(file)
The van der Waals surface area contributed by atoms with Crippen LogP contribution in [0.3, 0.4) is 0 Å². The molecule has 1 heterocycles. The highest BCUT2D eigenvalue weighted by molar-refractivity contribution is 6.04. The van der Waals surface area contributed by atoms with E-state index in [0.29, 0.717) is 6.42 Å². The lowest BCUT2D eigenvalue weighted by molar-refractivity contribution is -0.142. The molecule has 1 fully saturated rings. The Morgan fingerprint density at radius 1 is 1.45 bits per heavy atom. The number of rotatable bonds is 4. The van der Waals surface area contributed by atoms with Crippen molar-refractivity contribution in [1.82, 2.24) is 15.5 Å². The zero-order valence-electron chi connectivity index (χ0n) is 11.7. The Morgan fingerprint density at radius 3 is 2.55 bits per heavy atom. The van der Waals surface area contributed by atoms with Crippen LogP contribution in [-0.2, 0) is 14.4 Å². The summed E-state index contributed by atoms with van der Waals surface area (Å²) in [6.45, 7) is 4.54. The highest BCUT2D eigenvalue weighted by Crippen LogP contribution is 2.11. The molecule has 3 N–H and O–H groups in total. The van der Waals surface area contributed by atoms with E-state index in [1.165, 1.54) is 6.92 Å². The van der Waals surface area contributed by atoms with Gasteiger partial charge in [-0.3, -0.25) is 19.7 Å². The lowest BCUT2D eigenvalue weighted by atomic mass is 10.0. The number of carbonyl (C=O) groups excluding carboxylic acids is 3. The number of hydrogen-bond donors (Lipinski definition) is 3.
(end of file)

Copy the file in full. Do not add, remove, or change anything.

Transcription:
The van der Waals surface area contributed by atoms with Crippen LogP contribution in [0.3, 0.4) is 0 Å². The molecule has 1 heterocycles. The highest BCUT2D eigenvalue weighted by molar-refractivity contribution is 6.04. The van der Waals surface area contributed by atoms with E-state index in [0.29, 0.717) is 6.42 Å². The lowest BCUT2D eigenvalue weighted by molar-refractivity contribution is -0.142. The molecule has 1 fully saturated rings. The Morgan fingerprint density at radius 1 is 1.45 bits per heavy atom. The number of rotatable bonds is 4. The van der Waals surface area contributed by atoms with Crippen molar-refractivity contribution in [1.82, 2.24) is 15.5 Å². The zero-order valence-electron chi connectivity index (χ0n) is 11.7. The Morgan fingerprint density at radius 3 is 2.55 bits per heavy atom. The van der Waals surface area contributed by atoms with Crippen LogP contribution in [-0.2, 0) is 14.4 Å². The summed E-state index contributed by atoms with van der Waals surface area (Å²) in [6.45, 7) is 4.54. The highest BCUT2D eigenvalue weighted by Crippen LogP contribution is 2.11. The molecule has 3 N–H and O–H groups in total. The van der Waals surface area contributed by atoms with E-state index in [1.165, 1.54) is 6.92 Å². The van der Waals surface area contributed by atoms with Gasteiger partial charge in [-0.3, -0.25) is 19.7 Å². The lowest BCUT2D eigenvalue weighted by atomic mass is 10.0. The number of carbonyl (C=O) groups excluding carboxylic acids is 3. The number of hydrogen-bond donors (Lipinski definition) is 3.